On Wednesday, November 20 at the Massachusetts School Building Authority (MSBA) Director’s Meeting, Hopkinton was invited to the MSBA’s eligibility period for Center Elementary School. In May Hopkinton voted at Town Meeting to appropriate $600,000 to fund a new Feasibility Study for Center School, and had been waiting to hear from the MSBA since that time.
Read more about the meeting:
HPS Press Release 11/20/13 – MSBA Invitation
Hopkinton Receives Invite from MSBA – HCAM News, Michelle Murdock
State agency advances Hopkinton’s Center School project – Laura Krantz, Metrowest Daily News
Read more about the eligibility period:
What is the Eligibility Period? from Hopkinton’s Elementary School Building Committee
Module 1 – Eligibility Period – from MSBA’s Website
At its August 1 public meeting, Hopkinton’s Elementary School Building Committee (ESBC) conducted site walks of both Elmwood School and Center School including the abutting Hehn family property at 25 Ash Street. New Superintendent Cathy MacLeod attended the site walk as well as new Center School Principal Lauren Dubeau. A town meeting vote would be required for the town to purchase the Hehn property on Ash Street. The Board of Selectmen were scheduled “to consider the purchase, exchange, lease or value of real property on Ash Street” in their private executive session on August 13 and are scheduled to discuss it again in their August 27 executive session. In April Hopkinton submitted a new Statement of Interest for Center School to the Massachusetts School Building Administration (MSBA). The town is awaiting a response from the MSBA to see if we are invited into the Eligibility Period. In May Hopkinton voted at Town Meeting to appropriate $600,000 to fund a new Feasibility Study for Center School.
Video highlights of the ESBC tour are available on the HCAM website: http://www.hcam.tv/videos/elementary-school-building-committee-site-walk
Photos and an article about the ESBC tour are available on the Hopkinton Crier website: http://www.wickedlocal.com/hopkinton/news/x853698166/Hopkinton-officials-tour-land-for-sale-near-Center-School
REMINDER: If you are interested in volunteering your time for our community on the Elementary School Building Committee, the deadline to apply is Tuesday, December 18. This is a chance to get out of the house about two evenings per month and have a meaningful impact on our schools and community. Questions? Jamie Hellen, Operations Assistant to the Town Manager’s Office 508.497.9700 email@example.com.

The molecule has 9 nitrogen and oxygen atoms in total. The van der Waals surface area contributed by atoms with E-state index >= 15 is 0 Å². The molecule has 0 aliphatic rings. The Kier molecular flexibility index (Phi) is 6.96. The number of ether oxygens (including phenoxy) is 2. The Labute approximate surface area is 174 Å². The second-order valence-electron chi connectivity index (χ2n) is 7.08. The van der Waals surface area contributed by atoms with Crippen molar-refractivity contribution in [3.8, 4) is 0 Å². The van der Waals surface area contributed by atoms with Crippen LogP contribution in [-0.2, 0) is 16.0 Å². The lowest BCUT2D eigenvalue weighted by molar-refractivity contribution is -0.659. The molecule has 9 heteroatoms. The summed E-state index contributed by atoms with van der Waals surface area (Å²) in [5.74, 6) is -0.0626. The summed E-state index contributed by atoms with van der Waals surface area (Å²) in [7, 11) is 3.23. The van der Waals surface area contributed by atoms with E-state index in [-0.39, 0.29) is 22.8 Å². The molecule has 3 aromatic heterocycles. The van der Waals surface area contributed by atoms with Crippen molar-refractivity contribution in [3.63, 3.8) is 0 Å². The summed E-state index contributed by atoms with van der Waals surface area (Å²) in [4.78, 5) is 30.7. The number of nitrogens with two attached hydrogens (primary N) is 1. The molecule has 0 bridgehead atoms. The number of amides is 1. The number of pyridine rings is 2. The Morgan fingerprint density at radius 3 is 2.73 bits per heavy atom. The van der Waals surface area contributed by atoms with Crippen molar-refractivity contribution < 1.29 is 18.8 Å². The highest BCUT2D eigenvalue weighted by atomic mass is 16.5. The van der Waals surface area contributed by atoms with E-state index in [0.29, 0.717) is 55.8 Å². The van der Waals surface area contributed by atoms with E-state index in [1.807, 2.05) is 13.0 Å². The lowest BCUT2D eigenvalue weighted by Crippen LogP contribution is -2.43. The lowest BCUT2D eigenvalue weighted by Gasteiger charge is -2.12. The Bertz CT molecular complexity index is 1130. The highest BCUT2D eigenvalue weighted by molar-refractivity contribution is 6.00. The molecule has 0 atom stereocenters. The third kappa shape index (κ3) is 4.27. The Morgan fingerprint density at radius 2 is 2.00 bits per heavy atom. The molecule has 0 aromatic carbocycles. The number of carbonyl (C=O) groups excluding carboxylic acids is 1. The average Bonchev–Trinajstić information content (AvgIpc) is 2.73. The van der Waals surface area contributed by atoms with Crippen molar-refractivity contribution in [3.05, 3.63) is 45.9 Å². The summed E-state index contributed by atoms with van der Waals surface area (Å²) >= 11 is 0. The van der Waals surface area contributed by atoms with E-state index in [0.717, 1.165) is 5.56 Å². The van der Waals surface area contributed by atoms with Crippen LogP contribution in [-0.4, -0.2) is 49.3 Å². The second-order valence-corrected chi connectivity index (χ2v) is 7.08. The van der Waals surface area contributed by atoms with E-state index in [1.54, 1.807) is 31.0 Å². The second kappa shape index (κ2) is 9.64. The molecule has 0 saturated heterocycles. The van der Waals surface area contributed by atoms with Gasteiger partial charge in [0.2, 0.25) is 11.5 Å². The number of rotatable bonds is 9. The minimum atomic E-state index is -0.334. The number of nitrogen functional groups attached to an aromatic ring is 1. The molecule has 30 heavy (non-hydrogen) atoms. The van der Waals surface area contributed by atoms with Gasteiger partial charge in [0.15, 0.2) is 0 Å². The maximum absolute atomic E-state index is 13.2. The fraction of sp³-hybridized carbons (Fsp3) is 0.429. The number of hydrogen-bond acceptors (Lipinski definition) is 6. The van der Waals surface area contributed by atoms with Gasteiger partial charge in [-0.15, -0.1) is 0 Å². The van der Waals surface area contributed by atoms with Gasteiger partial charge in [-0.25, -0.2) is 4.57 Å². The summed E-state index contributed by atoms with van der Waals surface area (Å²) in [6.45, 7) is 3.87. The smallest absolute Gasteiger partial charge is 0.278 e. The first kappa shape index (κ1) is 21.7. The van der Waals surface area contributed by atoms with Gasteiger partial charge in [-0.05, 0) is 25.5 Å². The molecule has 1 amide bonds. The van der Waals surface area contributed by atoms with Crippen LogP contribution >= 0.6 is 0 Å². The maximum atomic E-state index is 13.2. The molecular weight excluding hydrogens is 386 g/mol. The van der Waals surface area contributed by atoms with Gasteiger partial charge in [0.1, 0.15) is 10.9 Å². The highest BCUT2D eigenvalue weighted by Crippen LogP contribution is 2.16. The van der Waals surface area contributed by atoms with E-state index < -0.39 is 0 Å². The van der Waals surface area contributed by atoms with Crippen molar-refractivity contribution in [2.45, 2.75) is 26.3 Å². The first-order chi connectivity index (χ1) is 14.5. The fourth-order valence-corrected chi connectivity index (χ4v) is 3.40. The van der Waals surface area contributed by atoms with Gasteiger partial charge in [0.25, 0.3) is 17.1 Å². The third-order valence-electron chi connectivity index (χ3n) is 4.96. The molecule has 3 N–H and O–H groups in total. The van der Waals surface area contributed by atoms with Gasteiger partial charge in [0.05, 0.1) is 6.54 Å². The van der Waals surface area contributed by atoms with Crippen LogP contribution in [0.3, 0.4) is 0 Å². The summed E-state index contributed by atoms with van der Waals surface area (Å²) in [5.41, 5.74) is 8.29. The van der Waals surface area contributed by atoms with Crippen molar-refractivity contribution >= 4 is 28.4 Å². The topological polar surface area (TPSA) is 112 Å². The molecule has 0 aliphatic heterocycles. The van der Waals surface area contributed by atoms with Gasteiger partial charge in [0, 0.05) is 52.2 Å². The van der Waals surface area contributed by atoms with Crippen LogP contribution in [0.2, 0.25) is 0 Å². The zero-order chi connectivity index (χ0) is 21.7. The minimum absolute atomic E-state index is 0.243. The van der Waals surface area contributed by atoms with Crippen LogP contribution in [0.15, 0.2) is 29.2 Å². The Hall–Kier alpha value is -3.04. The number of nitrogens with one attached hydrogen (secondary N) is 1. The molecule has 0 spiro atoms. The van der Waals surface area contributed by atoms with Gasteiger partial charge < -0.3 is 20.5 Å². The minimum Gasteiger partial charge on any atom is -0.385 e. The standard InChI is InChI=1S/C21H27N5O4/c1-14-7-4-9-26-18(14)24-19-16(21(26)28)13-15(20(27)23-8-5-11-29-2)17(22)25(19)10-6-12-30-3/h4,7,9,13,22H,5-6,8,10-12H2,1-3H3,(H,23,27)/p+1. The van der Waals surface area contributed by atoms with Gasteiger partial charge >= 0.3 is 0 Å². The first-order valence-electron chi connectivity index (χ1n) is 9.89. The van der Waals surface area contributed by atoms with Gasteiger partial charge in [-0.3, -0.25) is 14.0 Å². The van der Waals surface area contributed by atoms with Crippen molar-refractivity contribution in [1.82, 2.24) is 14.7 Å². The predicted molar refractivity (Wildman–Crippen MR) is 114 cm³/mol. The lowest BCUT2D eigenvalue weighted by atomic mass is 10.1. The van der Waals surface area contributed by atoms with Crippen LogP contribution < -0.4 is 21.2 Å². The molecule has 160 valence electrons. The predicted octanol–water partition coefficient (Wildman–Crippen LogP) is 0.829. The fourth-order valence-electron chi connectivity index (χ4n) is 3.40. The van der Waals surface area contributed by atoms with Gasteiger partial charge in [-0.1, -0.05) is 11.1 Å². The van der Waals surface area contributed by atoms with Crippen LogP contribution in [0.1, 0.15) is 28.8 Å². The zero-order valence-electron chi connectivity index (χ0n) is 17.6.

Click to Apply Online or
Click for a Printable PDF
Continue reading Deadline to Volunteer for the School Building Committee is Tuesday, December 18
Although no decision has been made yet, the town may decide to submit a new Statement of Interest (SOI) to the MSBA. The MSBA is accepting FY12 SOI’s from now through January 11, 2012. Some brief info about MSBA SOI’s:
- An SOI should be building specific, that is, only one school building can be the subject of an SOI. For example we cannot submit a single SOI for BOTH Center School and Elmwood School. “Districts should submit one SOI per school for each school they believe requires a project with the MBSA. Where applicable, the district can express interest in multiple accelerated repair projects at one school (generally projects for the repair and/or replacement of windows, roofs, boilers, and/or a Science Lab Initiative project). All districts that submit multiple SOIs will be required to select one SOI as its ‘district priority SOI’ for consideration and due diligence efforts by the MSBA.”
- An SOI cannot propose a specific solution to the problem. The solution will be arrived at after collaborating with the MSBA on the most appropriate educational and cost effective solution. For example we cannot tell the MSBA that the ONLY solution we want is to renovate/rebuild at the Center School site (or any other specific site). The SOI should just state the problem(s), not the solution.
- The Superintendent must be authorized by both the School Committee and Board of Selectmen before filing an SOI.
- If Hopkinton submits an SOI and the MSBA approves it, the taxpayers would be asked to fund a new feasibility study at a future town meeting. It is unknown yet if this would be at the May 2012 Annual Town Meeting or at another date.
- More information from the MSBA about the current SOI process http://www.massschoolbuildings.org/building/prerequisites/SOI_overview and http://www.massschoolbuildings.org/building/prerequisites/SOI_FAQs
- Read the SOI submitted for Center School in 2007 (one of several SOI’s submitted by Hopkinton in July 2007) at https://docs.google.com/viewer?a=v&pid=sites&srcid=ZGVmYXVsdGRvbWFpbnxlZHVjYXRlaG9wa2ludG9ufGd4OjJmMGFkM2I5MGI3MmUzODM. This SOI was approved unanimously by the Selectmen (Muriel Kramer, Mary Pratt, Michael Shepard, Brian Herr and Matt Zettek) with a vote of 5 to 0. This SOI was also approved unanimously by the School Committee. The School Committee identified the Center School as its priority SOI per a directive from the MSBA in August 2007.
- Read about what five final options (from the original 13 options) were evaluated in detail during the Center School Feasibility Study, their estimated costs and why they were ruled out as not being preferred options. http://hopkinton.k12.ma.us/newweb2/HESBC/5FSOptionsMatrix.pdf
On Friday, September 16, the Hopkinton School District received a response to Dr. Landman’s August 16 letter asking whether a Pre-K-3 school on the Fruit Street property would still be considered the “same” project. MSBA Director of Capital Planning, Mary Pichetti states in the letter “Before the MSBA can provide any further review, the District must present an updated, approved educational plan, one that has been the subject of community outreach and dialogue. The MSBA would need to understand: how the proposed revised educational plan meets the educational objectives of the District, as approved by the School Committee; what evidence there is that this revision is a project that the community would support; and whether this Project, as revised, would still be the most cost effective choice to support the District’s revised educational goals.” You can read the full letter on the district website at http://www.hopkinton.k12.ma.us/newweb2/schoolcommittee/building_projects/Buildingprojects/MSBA_Letter_9-16-11.pdf.